The Caledonian mountains and Appalachian mountains are recognised to be the roots of the same Palaeozoic orogenic belt. This has since been split in two with the opening of the Atlantic.
On the European side, two orogenies are recognised: the Caledonian and Variscan (or Hercynian). On the American side the Appalachians are also recognised to be made up of multiple orogenies, eg. the Taconic and Allegheny.
A parallel could be drawn with the present day Tethyan Belt - especially the Mediterranean length. Here we don't see one big mountain building episode but many as each sub-continent or large island is accreted onto Europe. Similarly, Pangaea was not formed in one big orogeny but multiple as sub-continents such as Avalonia were accreted on to what is now North America.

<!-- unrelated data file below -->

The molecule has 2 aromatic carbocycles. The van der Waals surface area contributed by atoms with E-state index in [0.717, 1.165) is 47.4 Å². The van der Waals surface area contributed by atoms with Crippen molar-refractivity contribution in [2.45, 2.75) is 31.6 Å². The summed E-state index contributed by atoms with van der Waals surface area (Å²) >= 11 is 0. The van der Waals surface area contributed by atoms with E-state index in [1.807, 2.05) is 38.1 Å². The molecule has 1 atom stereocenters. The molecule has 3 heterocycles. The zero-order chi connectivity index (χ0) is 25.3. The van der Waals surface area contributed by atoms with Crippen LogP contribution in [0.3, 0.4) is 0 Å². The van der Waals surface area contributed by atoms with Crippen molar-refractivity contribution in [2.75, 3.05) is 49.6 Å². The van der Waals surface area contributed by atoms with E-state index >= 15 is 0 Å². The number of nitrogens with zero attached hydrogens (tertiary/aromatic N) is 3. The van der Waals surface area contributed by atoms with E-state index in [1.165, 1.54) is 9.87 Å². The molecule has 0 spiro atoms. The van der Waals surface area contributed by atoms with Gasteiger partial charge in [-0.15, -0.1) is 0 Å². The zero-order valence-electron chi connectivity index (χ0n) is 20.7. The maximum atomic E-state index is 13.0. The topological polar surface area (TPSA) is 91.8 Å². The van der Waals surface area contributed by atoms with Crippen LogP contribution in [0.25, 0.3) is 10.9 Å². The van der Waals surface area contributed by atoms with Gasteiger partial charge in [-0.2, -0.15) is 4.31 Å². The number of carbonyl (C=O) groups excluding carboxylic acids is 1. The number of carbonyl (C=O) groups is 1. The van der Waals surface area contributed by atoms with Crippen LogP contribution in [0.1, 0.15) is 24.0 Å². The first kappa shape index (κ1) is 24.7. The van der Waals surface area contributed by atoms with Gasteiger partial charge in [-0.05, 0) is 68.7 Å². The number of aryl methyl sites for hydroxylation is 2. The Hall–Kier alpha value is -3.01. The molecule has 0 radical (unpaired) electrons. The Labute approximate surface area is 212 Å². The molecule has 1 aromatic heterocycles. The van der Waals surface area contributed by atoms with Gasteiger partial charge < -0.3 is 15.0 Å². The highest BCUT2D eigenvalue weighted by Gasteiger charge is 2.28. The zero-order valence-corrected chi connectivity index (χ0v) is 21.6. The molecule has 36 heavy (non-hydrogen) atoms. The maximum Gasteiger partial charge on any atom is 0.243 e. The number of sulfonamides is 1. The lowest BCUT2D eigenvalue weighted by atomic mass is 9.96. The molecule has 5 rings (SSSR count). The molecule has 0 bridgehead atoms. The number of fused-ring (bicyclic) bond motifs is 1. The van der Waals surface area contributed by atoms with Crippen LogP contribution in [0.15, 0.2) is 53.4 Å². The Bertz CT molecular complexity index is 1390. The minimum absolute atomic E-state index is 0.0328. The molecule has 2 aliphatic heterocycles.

Can each orogenic episode on the European side be correlated with an orogenic episode on the North American side? I.e. having two names for the same orogeny?
Are correlations possible at a finer scale? For example the Caledonides in Scotland are marked by some very prominent ancient faults (Great Glen, Moine, and Highland Boundary Faults). The Appalachians also have some large fault systems. Can any of these be correlated across the Atlantic? Can specific sedimentary sequences be correlated? (I realise that big picture sequences in the late Palaeozoic are broadly similar, e.g. Permian Aeolian Sandstones, Carboniferous Deltaics & Coal, etc)